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The International Human Rights Law Review is a bi-annual peer-reviewed journal. It aims to stimulate research and thinking on contemporary human rights issues, problems, challenges and policies. It is particularly interested in soliciting papers, whether in the legal domain or other social sciences, that are unique in their approach and which seek to address poignant concerns of our times. One of the principal aims of the journal is to provide an outlet to human rights scholars, practitioners and activists in the developing world who have something tangible to say about their experiences on the ground, or in order to discuss cases and practices that are generally inaccessible to European and North-American audiences. The Editorial Board and the publisher are keen to work hands-on with such contributors and to help find solutions where necessary to facilitate translation or language editing in respect of accepted articles.

The journal is aimed at academics, students, government officials, human rights practitioners, and lawyers working in the area, as well as individuals and organisations interested in the areas of human rights law. The Journal publishes critical articles that consider human rights law, policy and practice in their various contexts, at global, regional, sub-regional and national levels, book reviews, and a section focused on an up-to-date appraisal of important jurisprudence and practice of the UN and regional human rights systems including those in the developing world.

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International Human Rights Law and Discrimination Protections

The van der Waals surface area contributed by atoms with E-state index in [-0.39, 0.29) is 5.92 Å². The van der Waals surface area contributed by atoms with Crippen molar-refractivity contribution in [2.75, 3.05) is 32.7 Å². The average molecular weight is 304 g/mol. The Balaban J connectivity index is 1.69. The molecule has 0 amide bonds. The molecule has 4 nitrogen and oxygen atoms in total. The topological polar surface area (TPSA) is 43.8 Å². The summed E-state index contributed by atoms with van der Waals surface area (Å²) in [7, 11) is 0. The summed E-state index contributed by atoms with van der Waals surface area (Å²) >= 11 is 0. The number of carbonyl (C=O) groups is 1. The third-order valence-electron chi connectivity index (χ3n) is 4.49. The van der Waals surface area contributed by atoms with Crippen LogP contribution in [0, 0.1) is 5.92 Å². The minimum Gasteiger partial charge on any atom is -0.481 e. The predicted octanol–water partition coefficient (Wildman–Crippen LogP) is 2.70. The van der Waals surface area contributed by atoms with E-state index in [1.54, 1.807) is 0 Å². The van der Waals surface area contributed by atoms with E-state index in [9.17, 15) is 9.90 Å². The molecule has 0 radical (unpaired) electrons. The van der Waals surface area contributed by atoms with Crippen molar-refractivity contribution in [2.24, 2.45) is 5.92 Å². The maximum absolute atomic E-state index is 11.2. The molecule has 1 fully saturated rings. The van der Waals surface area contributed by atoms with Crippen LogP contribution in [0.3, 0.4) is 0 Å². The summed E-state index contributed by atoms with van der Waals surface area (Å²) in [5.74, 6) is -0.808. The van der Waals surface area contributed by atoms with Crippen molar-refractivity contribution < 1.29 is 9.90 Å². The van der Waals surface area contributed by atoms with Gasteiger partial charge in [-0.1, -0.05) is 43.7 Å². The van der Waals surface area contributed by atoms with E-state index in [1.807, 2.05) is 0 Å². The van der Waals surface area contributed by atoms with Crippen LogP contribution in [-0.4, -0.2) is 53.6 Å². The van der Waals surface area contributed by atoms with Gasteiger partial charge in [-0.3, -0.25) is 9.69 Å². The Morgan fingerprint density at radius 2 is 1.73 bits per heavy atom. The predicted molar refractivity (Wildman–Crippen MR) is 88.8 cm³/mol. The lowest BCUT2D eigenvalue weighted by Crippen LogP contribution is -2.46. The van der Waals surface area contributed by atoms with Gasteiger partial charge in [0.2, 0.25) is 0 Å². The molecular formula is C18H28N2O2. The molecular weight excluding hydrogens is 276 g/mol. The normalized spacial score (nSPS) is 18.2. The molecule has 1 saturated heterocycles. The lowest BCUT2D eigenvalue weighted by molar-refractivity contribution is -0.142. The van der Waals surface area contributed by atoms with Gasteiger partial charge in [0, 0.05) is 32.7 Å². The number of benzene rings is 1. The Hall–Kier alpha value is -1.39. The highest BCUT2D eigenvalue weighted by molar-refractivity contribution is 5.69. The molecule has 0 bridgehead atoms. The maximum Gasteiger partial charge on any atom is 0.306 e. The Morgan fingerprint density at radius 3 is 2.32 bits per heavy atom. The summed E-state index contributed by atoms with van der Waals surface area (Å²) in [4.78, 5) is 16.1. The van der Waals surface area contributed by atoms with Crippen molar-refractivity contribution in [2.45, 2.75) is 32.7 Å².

A Comparison of Regional and National Responses

Series:

Mpoki Mwakagali

Non-discrimination is a fundamental principle of international human rights law. This volume discusses the international legal framework on this principle and comparatively elaborates the definition of discrimination as well as the grounds of discrimination in the various general and specialised international human rights treaties, including the International Labour Organisation conventions. The element of special measures as an integral aspect of this principle is also raised. A comparative discussion on the incorporation of international standards on the principle of non-discrimination established in the international treaties in regional as well as national human rights frameworks is also set forth to provide practical illustrations of the application of these standards in more specific and localised perspectives. Selected regional frameworks discussed are the African, American and European human rights regional frameworks and the national frameworks are South Africa and Brazil.